In 2011, the Gandhi cap once again rose in popularity in India after Anna Hazare, an eminent Gandhian from Maharashtra, started an anti-corruption movement in India. The epicenter of this movement was in Delhi. In August 2011, thousands of people wearing Gandhi caps accumulated at Ramlila Maidan in Delhi to support Anna Hazare on his fast-unto-death. This movement spilled over to many other parts of the country and stadiums, community centers and grounds were booked for assimilation of a similar nature. The mass movement included people of all age groups, religions and social standings (mainly the middle class) as participants, many among them shouting slogans and wearing Gandhi caps.

In the 2014 election, the workers of Aam Aadmi Party widely wore the Gandhi cap with text printed on it.[8][9]

Supporters of the Bharatiya Janata Party also wear the Gandhi cap but in saffron instead of white.[10]

Arvind Kejriwal in Bangalore on inauguration of Aam Aadmi Party Karnataka
Arvind Kejriwal in Bangalore on inauguration of Aam Aadmi Party Karnataka

See also

References

  1. ^ Clothing Matters: Dress and Identity in India, Emma Tarlo, University of Chicago Press, Sep 1, 1996.82-83[1]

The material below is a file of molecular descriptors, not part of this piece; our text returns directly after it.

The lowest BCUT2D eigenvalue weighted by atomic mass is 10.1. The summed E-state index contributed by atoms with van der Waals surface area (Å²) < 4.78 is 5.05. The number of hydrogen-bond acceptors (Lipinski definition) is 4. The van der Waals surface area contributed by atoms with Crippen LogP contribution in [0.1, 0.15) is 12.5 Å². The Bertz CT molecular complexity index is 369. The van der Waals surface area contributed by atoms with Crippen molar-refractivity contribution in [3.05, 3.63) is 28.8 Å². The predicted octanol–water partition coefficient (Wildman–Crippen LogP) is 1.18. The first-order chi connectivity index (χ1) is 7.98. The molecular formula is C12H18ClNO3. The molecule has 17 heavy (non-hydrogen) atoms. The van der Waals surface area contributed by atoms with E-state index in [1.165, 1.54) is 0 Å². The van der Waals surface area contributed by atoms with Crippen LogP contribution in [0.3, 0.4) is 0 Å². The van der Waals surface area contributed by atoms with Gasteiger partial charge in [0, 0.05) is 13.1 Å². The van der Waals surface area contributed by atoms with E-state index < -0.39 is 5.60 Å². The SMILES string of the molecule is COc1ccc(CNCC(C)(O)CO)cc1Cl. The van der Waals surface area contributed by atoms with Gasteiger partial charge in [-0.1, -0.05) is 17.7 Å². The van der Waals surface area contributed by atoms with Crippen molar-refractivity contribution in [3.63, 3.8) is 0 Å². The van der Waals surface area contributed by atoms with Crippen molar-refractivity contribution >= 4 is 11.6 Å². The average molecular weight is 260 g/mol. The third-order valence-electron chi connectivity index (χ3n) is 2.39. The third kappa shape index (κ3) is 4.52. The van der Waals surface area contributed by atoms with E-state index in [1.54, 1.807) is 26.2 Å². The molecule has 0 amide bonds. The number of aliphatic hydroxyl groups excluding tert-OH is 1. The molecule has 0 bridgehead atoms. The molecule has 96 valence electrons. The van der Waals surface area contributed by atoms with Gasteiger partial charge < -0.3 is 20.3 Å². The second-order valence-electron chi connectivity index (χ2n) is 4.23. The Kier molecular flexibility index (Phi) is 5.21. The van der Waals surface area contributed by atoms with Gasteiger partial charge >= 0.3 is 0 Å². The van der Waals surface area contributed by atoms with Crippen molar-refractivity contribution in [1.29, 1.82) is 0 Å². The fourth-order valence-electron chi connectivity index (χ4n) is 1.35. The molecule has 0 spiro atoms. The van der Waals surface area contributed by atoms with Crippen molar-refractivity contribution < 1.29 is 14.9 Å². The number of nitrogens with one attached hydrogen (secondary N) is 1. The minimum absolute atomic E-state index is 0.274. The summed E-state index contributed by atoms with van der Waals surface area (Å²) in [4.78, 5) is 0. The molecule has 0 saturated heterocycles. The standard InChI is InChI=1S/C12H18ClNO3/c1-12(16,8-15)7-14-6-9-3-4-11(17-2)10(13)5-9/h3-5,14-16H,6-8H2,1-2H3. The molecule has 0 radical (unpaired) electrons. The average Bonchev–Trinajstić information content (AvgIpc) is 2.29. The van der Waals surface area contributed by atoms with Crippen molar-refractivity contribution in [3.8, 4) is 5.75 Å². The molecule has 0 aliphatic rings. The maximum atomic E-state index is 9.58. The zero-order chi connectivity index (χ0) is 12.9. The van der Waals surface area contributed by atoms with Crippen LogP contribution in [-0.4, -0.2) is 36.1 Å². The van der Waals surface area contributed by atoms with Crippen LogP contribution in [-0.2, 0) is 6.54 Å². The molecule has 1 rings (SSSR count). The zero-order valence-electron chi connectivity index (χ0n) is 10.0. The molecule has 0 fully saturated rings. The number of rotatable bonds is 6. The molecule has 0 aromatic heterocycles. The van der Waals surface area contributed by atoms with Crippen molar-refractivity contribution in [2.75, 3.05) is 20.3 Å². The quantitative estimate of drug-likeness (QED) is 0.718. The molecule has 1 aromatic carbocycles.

2. ^ Consumption: The history and regional development of consumption edited by Daniel Miller, p. 424
  3. ^ Tarlo, E. (1996). Clothing Matters: Dress and Identity in India. Hurst. p. 84. ISBN 978-1-85065-176-5.
  4. ^ H.S.L Polak Mahatma Gandhi (London: Odham's Press, 1949) pg. 61
  5. ^ Uppal, J.N. (1995). Gandhi Ordained in South Africa. Publications Division Ministry of Information & Broadcasting. p. 348. ISBN 978-81-230-2212-3. Retrieved 2022-06-22.
  6. ^ Bhanu, B.V (2004). People of India: Maharashtra, Part 2. Mumbai: Popular Prakashan. pp. 1033, 1037, 1039. ISBN 81-7991-101-2.
  7. ^ Tharoor, Kanishk (2018-04-04). "The Debt MLK Owed to India's Anti-Colonial Fight". The Atlantic. Retrieved 2020-02-13.
  8. ^ "बहुरंगी हुई गांधी की टोपी". jagran.com. Retrieved 8 April 2018.
  9. ^ Whitehead, Andrew (28 April 2014). "How India's iconic Gandhi cap has changed sides". Retrieved 8 April 2018 – via www.bbc.com.
  10. ^ Bhattacharjee, Sumit (24 April 2014). "Gandhi cap changes colours!". Retrieved 8 April 2018 – via www.thehindu.com.